A large asifa to protest the drafting of bnei yeshiva in Eretz Yisroel into the Israeli army that had been set to take place this month will instead be held on Sunday, 17 Sivan/June 11, at the Barclays Center in Downtown Brooklyn, NY. So attendees at a big gathering will protest an apparent change of policy that will make it much more difficult for traditional Orthodox Jewish students--both Hasidic (who follow a rebbe) and non-Hasidic (who don't)--to get deferments from the draft. Comments on the Yeshiva World website explain some of the debate.

The logistical questions

What's unclear is how large the ev…

Atlanta's Atlantic Yards moves ahead

First mentioned in April, the Atlantic Yards project in Atlanta is moving ahead--and has the potential to nudge Atlantic Yards in Brooklyn further down in Google searches.

According to a 5/30/17 press release, Hines and Invesco Real Estate Announce T3 West Midtown and Atlantic Yards:
Hines, the international real estate firm, and Invesco Real Estate, a global real estate investment manager, today announced a joint venture on behalf of one of Invesco Real Estate’s institutional clients to develop two progressive office projects in Atlanta totalling 700,000 square feet. T3 West Midtown will be a 200,000-square-foot heavy timber office development and Atlantic Yards will consist of 500,000 square feet of progressive office space in two buildings. Both projects are located on sites within Atlantic Station in the flourishing Midtown submarket.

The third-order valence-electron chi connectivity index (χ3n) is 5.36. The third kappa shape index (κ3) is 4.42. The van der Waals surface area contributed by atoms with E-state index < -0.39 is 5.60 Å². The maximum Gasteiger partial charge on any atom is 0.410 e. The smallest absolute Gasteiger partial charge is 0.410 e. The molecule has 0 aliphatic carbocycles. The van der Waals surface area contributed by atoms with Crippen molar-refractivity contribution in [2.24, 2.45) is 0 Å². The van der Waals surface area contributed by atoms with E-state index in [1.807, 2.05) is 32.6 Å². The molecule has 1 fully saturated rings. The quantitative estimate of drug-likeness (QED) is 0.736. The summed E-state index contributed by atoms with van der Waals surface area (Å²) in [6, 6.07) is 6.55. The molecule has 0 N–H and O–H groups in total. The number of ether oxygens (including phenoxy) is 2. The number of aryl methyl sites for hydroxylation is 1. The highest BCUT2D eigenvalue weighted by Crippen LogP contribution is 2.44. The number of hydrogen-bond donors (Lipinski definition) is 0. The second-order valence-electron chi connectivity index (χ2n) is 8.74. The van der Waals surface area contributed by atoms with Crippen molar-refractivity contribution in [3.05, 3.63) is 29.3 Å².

Hines will work with Hartshorne Plunkard Architecture (HPA) as the design architect for both T3 West Midtown and Atlantic Yards. DLR Group will be t…

Forest City acknowledges unspecified delays in Pacific Park, cites $300 million "impairment" in project value; what about affordable housing pledge?

Updated Monday Nov. 7 am: Note follow-up coverage of stock price drop and investor conference call and pending questions.

Pacific Park Brooklyn is seriously delayed, Forest City Realty Trust said yesterday in a news release, which further acknowledged that the project has caused a $300 million impairment, or write-down of the asset, as the expected revenues no longer exceed the carrying cost.

The Cleveland-based developer, parent of Brooklyn-based Forest City Ratner, which is a 30% investor in Pacific Park along with 70% partner/overseer Greenland USA, blamed the "significant impairment" on an oversupply of market-rate apartments, the uncertain fate of the 421-a tax break, and a continued increase in construction costs.